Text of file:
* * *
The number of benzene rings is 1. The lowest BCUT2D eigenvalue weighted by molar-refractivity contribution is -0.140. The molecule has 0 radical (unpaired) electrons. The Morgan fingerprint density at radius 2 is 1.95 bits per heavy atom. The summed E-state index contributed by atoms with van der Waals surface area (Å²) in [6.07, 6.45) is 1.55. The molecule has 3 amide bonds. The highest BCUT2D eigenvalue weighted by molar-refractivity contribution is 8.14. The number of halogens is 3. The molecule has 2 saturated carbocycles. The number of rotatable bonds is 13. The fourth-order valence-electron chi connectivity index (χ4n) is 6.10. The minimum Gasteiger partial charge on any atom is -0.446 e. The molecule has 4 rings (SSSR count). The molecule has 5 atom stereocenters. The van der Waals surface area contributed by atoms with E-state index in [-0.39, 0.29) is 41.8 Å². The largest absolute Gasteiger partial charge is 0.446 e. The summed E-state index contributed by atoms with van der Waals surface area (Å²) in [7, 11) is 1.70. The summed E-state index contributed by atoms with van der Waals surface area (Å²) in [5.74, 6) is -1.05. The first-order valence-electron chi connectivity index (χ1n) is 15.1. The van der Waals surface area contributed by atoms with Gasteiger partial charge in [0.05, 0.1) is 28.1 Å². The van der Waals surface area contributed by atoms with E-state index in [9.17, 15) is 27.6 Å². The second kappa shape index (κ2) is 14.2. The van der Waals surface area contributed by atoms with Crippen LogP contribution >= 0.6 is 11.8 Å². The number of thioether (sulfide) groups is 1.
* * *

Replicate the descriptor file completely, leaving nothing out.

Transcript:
The number of benzene rings is 1. The lowest BCUT2D eigenvalue weighted by molar-refractivity contribution is -0.140. The molecule has 0 radical (unpaired) electrons. The Morgan fingerprint density at radius 2 is 1.95 bits per heavy atom. The summed E-state index contributed by atoms with van der Waals surface area (Å²) in [6.07, 6.45) is 1.55. The molecule has 3 amide bonds. The highest BCUT2D eigenvalue weighted by molar-refractivity contribution is 8.14. The number of halogens is 3. The molecule has 2 saturated carbocycles. The number of rotatable bonds is 13. The fourth-order valence-electron chi connectivity index (χ4n) is 6.10. The minimum Gasteiger partial charge on any atom is -0.446 e. The molecule has 4 rings (SSSR count). The molecule has 5 atom stereocenters. The van der Waals surface area contributed by atoms with E-state index in [-0.39, 0.29) is 41.8 Å². The largest absolute Gasteiger partial charge is 0.446 e. The summed E-state index contributed by atoms with van der Waals surface area (Å²) in [7, 11) is 1.70. The summed E-state index contributed by atoms with van der Waals surface area (Å²) in [5.74, 6) is -1.05. The first-order valence-electron chi connectivity index (χ1n) is 15.1. The van der Waals surface area contributed by atoms with Gasteiger partial charge in [0.05, 0.1) is 28.1 Å². The van der Waals surface area contributed by atoms with E-state index in [9.17, 15) is 27.6 Å². The second kappa shape index (κ2) is 14.2. The van der Waals surface area contributed by atoms with Crippen LogP contribution >= 0.6 is 11.8 Å². The number of thioether (sulfide) groups is 1.